Credit: Wibbitz Top Stories    Duration: 01:30Published
11 Million Available Jobs Reported in October in the United States [Video]

11 Million Available Jobs Reported in October in the United States

11 Million Available Jobs , Reported in October, in the United States. 11 Million Available Jobs , Reported in October, in the United States. CNN Business reports the search for new employees was an uphill battle for American companies in October. CNN Business reports the search for new employees was an uphill battle for American companies in October. New data from the Bureau of Labor Statistics shows 11 million jobs were available in October. New data from the Bureau of Labor Statistics shows 11 million jobs were available in October. The hot market for hires has been driven in large part by the extraordinarily large and fast rise in demand. , Nick Bunker, director of research at Indeed, via CNN Business. Companies only managed to hire 6.5 million new workers in October. Hiring in the private sector slipped, which reflects the frustration that employers are feeling. , Jennifer Lee, senior economist at BMO, via CNN Business. They're already increasing wages, adding more benefits... carrots that should work to attract workers. , Jennifer Lee, senior economist at BMO, via CNN Business. They're already increasing wages, adding more benefits... carrots that should work to attract workers. , Jennifer Lee, senior economist at BMO, via CNN Business. Workers in the United States have been leaving their jobs in droves. 'The Great Resignation' saw a record amount of employees calling it quits in September. 'The Great Resignation' saw a record amount of employees calling it quits in September. In October, 4.2 million more Americans left their jobs. Under normal circumstances, a near-record number of job openings would be something worth celebrating. But no employer is in a celebratory mood. , Jennifer Lee, senior economist at BMO, via CNN Business. Under normal circumstances, a near-record number of job openings would be something worth celebrating. But no employer is in a celebratory mood. , Jennifer Lee, senior economist at BMO, via CNN Business. It is difficult to fill orders or meet customer demands if there are not enough people to do the actual work, Jennifer Lee, senior economist at BMO, via CNN Business . It is difficult to fill orders or meet customer demands if there are not enough people to do the actual work, Jennifer Lee, senior economist at BMO, via CNN Business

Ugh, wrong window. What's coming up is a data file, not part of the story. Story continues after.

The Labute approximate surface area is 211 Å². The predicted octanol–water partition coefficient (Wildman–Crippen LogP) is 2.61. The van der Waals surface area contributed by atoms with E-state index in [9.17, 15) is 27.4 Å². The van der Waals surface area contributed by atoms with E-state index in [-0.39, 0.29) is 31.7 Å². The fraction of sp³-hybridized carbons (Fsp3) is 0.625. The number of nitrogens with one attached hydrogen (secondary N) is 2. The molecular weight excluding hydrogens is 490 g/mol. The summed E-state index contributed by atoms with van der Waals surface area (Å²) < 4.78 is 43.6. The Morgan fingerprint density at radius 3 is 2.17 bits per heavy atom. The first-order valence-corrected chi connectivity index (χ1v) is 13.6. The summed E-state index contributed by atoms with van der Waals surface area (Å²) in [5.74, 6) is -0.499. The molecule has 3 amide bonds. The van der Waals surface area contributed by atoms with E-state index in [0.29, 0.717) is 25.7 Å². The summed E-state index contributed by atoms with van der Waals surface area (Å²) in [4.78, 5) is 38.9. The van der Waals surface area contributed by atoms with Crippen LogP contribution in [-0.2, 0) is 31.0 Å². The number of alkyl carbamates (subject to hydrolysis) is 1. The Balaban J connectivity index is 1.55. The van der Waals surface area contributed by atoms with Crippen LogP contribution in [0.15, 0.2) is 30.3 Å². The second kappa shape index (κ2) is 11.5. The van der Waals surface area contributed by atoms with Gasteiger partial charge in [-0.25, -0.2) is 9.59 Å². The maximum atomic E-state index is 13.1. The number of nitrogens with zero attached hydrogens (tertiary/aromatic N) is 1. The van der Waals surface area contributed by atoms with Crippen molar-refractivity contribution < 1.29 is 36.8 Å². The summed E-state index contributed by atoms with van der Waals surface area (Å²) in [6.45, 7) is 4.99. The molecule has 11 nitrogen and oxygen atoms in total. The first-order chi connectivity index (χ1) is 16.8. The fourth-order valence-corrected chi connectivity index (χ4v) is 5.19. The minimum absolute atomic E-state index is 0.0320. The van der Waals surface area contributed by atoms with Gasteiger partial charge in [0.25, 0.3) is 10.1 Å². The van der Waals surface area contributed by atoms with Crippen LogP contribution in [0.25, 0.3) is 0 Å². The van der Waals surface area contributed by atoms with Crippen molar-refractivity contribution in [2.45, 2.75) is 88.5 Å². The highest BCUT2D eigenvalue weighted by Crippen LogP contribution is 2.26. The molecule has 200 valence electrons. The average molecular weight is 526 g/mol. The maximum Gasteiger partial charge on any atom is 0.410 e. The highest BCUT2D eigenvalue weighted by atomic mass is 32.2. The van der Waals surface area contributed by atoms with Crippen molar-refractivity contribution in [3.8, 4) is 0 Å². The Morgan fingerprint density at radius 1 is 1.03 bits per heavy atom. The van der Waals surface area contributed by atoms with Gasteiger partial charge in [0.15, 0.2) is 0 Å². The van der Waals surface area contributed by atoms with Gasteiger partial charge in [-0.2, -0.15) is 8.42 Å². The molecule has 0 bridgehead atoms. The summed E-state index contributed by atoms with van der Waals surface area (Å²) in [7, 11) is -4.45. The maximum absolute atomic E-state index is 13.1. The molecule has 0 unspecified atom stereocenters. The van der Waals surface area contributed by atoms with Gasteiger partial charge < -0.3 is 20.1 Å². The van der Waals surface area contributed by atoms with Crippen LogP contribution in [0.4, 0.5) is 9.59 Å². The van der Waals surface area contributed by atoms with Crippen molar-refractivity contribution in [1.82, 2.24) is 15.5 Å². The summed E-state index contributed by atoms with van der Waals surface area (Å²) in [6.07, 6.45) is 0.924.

Credit: Wibbitz Top Stories    Duration: 01:30Published